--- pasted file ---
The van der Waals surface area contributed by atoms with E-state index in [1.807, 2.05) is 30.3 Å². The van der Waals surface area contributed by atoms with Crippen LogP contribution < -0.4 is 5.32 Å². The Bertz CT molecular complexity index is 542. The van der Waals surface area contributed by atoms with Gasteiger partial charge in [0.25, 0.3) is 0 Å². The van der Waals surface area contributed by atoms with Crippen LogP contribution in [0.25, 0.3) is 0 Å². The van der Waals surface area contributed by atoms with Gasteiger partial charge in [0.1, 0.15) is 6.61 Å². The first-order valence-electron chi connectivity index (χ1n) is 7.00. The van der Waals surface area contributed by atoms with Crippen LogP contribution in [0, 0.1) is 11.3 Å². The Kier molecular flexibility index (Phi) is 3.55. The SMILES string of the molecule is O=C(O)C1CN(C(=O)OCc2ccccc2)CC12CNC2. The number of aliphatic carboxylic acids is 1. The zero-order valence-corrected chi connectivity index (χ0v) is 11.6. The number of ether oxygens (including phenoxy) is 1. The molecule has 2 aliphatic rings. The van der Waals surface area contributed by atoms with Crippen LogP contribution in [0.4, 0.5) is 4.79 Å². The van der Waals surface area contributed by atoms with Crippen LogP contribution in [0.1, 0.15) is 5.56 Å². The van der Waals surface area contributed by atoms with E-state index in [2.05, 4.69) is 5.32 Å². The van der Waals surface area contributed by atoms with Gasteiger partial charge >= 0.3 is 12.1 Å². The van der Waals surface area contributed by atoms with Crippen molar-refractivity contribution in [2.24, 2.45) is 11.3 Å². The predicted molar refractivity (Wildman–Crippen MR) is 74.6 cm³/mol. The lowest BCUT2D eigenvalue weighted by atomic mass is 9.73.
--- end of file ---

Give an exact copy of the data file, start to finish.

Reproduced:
The van der Waals surface area contributed by atoms with E-state index in [1.807, 2.05) is 30.3 Å². The van der Waals surface area contributed by atoms with Crippen LogP contribution < -0.4 is 5.32 Å². The Bertz CT molecular complexity index is 542. The van der Waals surface area contributed by atoms with Gasteiger partial charge in [0.25, 0.3) is 0 Å². The van der Waals surface area contributed by atoms with Crippen LogP contribution in [0.25, 0.3) is 0 Å². The van der Waals surface area contributed by atoms with Gasteiger partial charge in [0.1, 0.15) is 6.61 Å². The first-order valence-electron chi connectivity index (χ1n) is 7.00. The van der Waals surface area contributed by atoms with Crippen LogP contribution in [0, 0.1) is 11.3 Å². The Kier molecular flexibility index (Phi) is 3.55. The SMILES string of the molecule is O=C(O)C1CN(C(=O)OCc2ccccc2)CC12CNC2. The number of aliphatic carboxylic acids is 1. The zero-order valence-corrected chi connectivity index (χ0v) is 11.6. The number of ether oxygens (including phenoxy) is 1. The molecule has 2 aliphatic rings. The van der Waals surface area contributed by atoms with Crippen LogP contribution in [0.4, 0.5) is 4.79 Å². The van der Waals surface area contributed by atoms with Crippen LogP contribution in [0.1, 0.15) is 5.56 Å². The van der Waals surface area contributed by atoms with E-state index in [2.05, 4.69) is 5.32 Å². The van der Waals surface area contributed by atoms with Gasteiger partial charge >= 0.3 is 12.1 Å². The van der Waals surface area contributed by atoms with Crippen molar-refractivity contribution in [2.24, 2.45) is 11.3 Å². The predicted molar refractivity (Wildman–Crippen MR) is 74.6 cm³/mol. The lowest BCUT2D eigenvalue weighted by atomic mass is 9.73.